(KMOV.com) -- Missouri Attorney General Chris Koster is suing the owner of the Bridgeton Sanitary Landfill in St. Louis County after he said it violated the state’s environmental protection laws.
Koster announced his action against Republic Services, Inc. at a news conference in downtown St. Louis Wednesday morning.
Last week, Missouri Department of Natural Resources director Sara Parker Pauley sent a letter to the attorney general’s office asking for legal action against the landfill. Pauley cites concerns about potential environmental violations at the landfill, which sits near Lambert Airport.
The Department of Natural Resources recently ran test of the area and state officials determined it tested for high levels of hydrogen sulfide in the air. Hydrogen sulfide often causes headaches and irritation to eyes, nose and throat.
Republic Services sent a statement that said there is no proof the hydrogen sulfide in the air is from their landfill.
But Koster said the landfill has violated several of Missouri’s environmental laws since an underground landfill fire at the Bridgeton facility intensified in January.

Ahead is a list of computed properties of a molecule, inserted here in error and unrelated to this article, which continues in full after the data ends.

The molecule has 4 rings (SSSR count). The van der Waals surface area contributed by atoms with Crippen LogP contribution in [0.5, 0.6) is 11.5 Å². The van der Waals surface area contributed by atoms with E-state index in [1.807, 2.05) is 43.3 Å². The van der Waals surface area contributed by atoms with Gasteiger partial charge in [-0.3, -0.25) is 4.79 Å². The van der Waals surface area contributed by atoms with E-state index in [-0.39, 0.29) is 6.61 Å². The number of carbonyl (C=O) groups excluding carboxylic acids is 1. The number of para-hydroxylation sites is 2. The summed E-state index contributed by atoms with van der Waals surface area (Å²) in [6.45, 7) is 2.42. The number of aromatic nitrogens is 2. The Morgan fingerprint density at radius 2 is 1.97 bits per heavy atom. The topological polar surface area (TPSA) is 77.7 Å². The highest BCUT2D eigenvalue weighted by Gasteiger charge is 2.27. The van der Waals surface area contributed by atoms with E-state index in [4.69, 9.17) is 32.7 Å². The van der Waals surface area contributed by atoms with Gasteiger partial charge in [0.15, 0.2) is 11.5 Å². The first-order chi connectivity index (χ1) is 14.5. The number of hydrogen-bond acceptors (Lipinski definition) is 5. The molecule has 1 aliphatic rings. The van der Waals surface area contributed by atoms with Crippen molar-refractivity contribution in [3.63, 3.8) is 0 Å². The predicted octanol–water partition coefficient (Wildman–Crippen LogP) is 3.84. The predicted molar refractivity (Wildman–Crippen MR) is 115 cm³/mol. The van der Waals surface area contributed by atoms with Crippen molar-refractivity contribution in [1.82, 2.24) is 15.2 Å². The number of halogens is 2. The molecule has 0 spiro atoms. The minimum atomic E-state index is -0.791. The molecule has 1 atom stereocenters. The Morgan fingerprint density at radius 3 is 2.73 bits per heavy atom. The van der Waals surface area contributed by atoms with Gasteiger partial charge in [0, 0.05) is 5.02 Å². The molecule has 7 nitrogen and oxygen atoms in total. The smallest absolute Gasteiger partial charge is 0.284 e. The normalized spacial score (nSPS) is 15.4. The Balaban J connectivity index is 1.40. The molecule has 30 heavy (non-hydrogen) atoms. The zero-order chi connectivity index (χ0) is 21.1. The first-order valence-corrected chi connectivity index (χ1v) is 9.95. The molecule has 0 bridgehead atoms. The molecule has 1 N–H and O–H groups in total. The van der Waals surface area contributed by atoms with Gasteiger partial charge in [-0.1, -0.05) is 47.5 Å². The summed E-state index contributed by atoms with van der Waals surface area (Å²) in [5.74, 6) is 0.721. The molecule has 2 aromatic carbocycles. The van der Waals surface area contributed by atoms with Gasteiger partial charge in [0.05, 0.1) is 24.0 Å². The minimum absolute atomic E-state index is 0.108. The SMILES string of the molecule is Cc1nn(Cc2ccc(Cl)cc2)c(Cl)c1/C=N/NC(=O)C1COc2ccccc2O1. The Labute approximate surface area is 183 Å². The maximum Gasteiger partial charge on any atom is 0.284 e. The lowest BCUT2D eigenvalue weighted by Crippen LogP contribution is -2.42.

Koster said it has caused violations of the state’s air, hazardous waste, solid waste and clean water laws.
Because of the fire, neighboring residents and employees have been complaining about foul odors coming from the landfill.
“The nearby residents, schools, senior care facilities and a local hospital all have dealt with terrible, ongoing odor problems from the Bridgeton Landfill that have impacted their ability to go about normal activities,” Koster said.
In a statement on its website, Bridgeton Landfill LLC says it is working to fix the problem. Forty wells will be added by April 15 to remove odor-causing gas, then a cap will be installed over the odor-causing area of the landfill.
Koster said it is hard for St. Louis-area residents who have not been directly exposed to the site to grasp its effects on local neighborhoods and businesses.
“While we have been assured by Republic Services that they have developed a remediation plan and are implementing that plan as expeditiously as possible, it is important that we ensure the corporation’s promises are binding and enforceable in a court of law,” Koster added.
Koster said the lawsuit also seeks to ensure that Republic pays for the costs of experts hired by the Department of Natural Resources for testing.
Associated Press contributed to this report.